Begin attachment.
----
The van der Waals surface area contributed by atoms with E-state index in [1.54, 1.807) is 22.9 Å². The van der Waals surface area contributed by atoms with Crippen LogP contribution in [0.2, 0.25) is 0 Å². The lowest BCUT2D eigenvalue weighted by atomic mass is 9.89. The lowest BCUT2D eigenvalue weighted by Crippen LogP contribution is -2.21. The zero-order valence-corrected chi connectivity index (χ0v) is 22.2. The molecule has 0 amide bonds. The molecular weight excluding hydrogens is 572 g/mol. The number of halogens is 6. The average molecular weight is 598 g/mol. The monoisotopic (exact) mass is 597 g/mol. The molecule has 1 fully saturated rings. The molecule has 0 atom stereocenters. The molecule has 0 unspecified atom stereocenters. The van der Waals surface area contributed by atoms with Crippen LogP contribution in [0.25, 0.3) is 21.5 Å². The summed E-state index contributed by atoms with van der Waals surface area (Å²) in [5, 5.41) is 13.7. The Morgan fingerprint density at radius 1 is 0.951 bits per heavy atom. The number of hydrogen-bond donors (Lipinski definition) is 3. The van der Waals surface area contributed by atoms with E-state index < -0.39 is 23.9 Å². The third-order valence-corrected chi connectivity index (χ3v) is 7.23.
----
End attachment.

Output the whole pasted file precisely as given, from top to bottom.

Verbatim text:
The van der Waals surface area contributed by atoms with E-state index in [1.54, 1.807) is 22.9 Å². The van der Waals surface area contributed by atoms with Crippen LogP contribution in [0.2, 0.25) is 0 Å². The lowest BCUT2D eigenvalue weighted by atomic mass is 9.89. The lowest BCUT2D eigenvalue weighted by Crippen LogP contribution is -2.21. The zero-order valence-corrected chi connectivity index (χ0v) is 22.2. The molecule has 0 amide bonds. The molecular weight excluding hydrogens is 572 g/mol. The number of halogens is 6. The average molecular weight is 598 g/mol. The monoisotopic (exact) mass is 597 g/mol. The molecule has 1 fully saturated rings. The molecule has 0 atom stereocenters. The molecule has 0 unspecified atom stereocenters. The van der Waals surface area contributed by atoms with Crippen LogP contribution in [0.25, 0.3) is 21.5 Å². The summed E-state index contributed by atoms with van der Waals surface area (Å²) in [5, 5.41) is 13.7. The Morgan fingerprint density at radius 1 is 0.951 bits per heavy atom. The number of hydrogen-bond donors (Lipinski definition) is 3. The van der Waals surface area contributed by atoms with E-state index < -0.39 is 23.9 Å². The third-order valence-corrected chi connectivity index (χ3v) is 7.23.